Fine-Tuning Undergraduate Learning Outcomes Assessment

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In fall 2007, the Kress Foundation Department of Art History began collecting and examining samples of student work with the aim of assessing learning outcomes and reevaluating its undergraduate curriculum. Since then, it has become apparent that such an assessment must be structured according to very specific criteria in order to achieve the most accurate results. Therefore, we defined our ratings scale more clearly, expanded the type and number of skills being assessed, and targeted them more directly. The experience of several years of fine-tuning this process allowed us to develop a more expansive, discipline-specific rubric to evaluate upper-level undergraduate writing that will facilitate future learning outcomes assessments and provide us with the most accurate data possible.

—Sally J. Cornelison, Amy McNair, & John Pultz (2011)


Japanese art
lan ying


Recently, there has been a shift among the Kress Foundation Department of Art History faculty members to focus on developing undergraduates’ writing and analytic skills as they prepare for future careers or graduate programs. We used the Provost’s initiative as a step toward deciding what we as art historians have in common and want to impart to the students in our discipline. As a diverse department, a discussion of methodologies could go on forever, but a discussion of pedagogical goals allowed us to focus on something concrete and find surprising commonalities.


We chose to evaluate learning in 500-level art history courses, mostly made up of junior and senior undergraduates, so we could better clarify goals for students nearing the end of the program. Five faculty members submitted samples of student work from any one assignment they had given that semester, and we developed a simple rubric to evaluate this work according to the major skill sets we hoped to see.


Though samples of student work showed our upper-level undergraduates’ ability to describe and analyze pieces of art, we did not see evidence that they are engaging in other scholarly arguments or synthesizing information to form their own arguments. In the future, we will ask faculty to attach a clearer explanation of the specific goals of the assignment they submit, so we can see if students are unable to meet these goals or if they are simply not being asked to do so.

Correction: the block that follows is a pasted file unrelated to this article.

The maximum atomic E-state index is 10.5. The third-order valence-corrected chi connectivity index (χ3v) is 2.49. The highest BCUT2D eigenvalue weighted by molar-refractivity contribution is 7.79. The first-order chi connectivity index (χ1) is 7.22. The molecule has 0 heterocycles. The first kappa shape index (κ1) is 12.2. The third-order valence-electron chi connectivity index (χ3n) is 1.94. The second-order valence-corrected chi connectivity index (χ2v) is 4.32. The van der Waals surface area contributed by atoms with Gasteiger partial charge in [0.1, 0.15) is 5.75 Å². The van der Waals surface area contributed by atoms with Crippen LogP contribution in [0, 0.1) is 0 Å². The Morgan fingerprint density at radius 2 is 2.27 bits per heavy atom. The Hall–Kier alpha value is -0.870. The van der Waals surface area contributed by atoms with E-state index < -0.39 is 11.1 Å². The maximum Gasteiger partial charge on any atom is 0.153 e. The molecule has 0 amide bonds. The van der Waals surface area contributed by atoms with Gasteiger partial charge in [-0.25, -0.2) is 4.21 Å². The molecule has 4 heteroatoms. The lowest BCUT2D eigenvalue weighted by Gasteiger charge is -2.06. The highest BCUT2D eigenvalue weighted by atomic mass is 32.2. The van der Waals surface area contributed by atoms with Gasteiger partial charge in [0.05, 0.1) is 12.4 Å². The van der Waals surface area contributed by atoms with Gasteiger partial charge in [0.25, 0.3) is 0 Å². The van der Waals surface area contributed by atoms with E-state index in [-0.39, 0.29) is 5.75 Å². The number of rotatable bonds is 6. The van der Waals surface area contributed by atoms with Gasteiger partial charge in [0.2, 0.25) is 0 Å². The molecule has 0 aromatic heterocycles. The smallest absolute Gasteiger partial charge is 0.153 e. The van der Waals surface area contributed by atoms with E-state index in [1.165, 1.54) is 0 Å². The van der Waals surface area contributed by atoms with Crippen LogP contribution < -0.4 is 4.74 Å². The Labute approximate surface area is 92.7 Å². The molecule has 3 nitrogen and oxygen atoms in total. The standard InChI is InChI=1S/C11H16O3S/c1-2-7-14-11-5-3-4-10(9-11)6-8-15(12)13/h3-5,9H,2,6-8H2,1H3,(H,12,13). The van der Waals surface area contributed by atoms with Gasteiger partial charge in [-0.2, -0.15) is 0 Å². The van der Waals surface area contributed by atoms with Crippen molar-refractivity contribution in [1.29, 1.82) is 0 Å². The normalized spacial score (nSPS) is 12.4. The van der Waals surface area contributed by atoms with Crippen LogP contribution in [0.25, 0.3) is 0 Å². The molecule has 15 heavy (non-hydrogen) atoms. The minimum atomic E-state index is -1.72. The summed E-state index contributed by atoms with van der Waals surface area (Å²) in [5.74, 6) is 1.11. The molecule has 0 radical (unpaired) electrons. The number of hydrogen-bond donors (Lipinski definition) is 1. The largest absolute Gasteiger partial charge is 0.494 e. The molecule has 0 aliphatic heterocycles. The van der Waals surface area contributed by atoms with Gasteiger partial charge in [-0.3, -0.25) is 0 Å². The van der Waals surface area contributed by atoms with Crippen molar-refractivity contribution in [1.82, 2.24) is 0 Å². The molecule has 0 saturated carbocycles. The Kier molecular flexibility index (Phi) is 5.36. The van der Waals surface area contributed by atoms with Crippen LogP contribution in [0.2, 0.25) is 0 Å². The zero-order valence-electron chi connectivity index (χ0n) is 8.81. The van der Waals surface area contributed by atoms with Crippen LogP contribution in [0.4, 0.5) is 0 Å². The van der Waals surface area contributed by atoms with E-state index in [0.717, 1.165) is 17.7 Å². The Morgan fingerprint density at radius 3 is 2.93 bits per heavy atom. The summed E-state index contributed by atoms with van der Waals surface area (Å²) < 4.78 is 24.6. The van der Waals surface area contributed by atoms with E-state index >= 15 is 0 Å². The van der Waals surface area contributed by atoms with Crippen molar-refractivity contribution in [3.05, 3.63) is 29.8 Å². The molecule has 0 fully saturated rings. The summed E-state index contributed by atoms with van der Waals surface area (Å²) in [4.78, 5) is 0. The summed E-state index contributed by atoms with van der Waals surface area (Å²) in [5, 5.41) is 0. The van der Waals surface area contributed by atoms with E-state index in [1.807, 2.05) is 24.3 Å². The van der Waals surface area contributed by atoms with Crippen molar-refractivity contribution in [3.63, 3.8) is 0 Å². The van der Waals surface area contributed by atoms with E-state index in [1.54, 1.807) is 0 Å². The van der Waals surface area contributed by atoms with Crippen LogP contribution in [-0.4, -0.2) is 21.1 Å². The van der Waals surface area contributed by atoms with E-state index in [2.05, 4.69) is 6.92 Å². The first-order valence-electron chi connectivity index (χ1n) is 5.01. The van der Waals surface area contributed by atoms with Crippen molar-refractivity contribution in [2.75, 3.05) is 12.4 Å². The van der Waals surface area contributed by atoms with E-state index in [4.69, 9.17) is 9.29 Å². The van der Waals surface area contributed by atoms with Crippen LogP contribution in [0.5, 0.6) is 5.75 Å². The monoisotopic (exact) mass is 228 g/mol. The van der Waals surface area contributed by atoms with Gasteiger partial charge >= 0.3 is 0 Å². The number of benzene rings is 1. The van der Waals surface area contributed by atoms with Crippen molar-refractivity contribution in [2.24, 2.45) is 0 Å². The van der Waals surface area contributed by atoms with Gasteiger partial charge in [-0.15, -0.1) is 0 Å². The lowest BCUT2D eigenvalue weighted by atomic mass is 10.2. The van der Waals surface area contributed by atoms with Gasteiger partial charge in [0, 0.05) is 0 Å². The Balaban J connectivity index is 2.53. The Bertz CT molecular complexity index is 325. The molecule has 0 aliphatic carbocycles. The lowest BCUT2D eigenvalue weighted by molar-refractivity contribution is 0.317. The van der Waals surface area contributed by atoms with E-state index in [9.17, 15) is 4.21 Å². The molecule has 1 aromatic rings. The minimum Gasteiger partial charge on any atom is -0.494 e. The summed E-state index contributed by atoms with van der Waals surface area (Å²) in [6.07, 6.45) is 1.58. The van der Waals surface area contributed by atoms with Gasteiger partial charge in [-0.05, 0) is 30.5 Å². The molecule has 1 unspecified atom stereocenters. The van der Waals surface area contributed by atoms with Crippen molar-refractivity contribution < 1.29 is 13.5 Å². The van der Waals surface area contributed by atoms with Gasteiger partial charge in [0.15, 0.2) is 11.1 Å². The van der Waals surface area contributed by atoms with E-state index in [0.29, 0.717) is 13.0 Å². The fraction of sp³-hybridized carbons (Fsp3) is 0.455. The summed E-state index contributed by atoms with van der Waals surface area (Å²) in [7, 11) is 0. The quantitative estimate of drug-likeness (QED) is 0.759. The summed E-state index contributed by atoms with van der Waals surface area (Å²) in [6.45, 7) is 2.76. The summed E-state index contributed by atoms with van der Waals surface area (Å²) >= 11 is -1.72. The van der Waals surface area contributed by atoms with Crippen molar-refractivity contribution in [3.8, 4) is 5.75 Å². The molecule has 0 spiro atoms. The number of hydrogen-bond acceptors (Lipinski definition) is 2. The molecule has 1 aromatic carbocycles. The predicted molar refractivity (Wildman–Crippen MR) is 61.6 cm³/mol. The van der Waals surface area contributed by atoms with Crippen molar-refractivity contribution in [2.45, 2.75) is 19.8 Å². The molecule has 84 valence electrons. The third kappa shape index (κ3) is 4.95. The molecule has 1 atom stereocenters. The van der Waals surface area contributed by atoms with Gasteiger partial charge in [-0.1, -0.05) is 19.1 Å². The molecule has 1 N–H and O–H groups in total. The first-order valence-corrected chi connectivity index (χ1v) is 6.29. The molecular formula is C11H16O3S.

We have an archive of work from the past year that we will evaluate, but first the committee will meet to decide how to specifically assess the skills we have not seen applied so far. Imagined fears of failure or judgment make the prospect of changing courses daunting, but we hope faculty recognize the wide variety of options available as we all use a new awareness of pedagogy to improve our courses.

Both faculty and students in art history participate in a field that focuses on translating visual images into verbal analyses and on responding to others’ interpretations of those images. However, when adapting this mission to our department and our courses, we had to cast a wide net to include the work of all faculty members. As a diverse department, a discussion of methodologies could go on forever, but a discussion of pedagogical goals allowed us to focus on something more concrete and find surprising commonalities.

Although the art history department has traditionally focused on a content-oriented curriculum, providing students with breadth of material, in the past few years there has been heightened interest in shifting our teaching to focus on writing and analytic skills, as well. For instance, though students may be exposed to both Western and non-Western art, they might not be exposed to a range of written assignments that allow them both to describe art and develop arguments about that art.

To begin this process, members of the department first met with Dan Bernstein, from the Center for Teaching Excellence, who helped us develop a plan to internally evaluate our own teaching. Dr. Bernstein introduced us to research in both teaching and learning that gave us a different framework for considering what we wanted our students to take away from their art history classes. Perhaps the most useful part of this discussion was on Bloom’s Taxonomy, which delineates a hierarchy of six levels of understanding—from knowledge and comprehension, to synthesis and evaluation—that educators might expect students to achieve as they complete coursework. Though art history faculty members certainly include these skills in their classes, we had never before taken a systematic look at how assignments across the department challenged students to reach higher levels of understanding.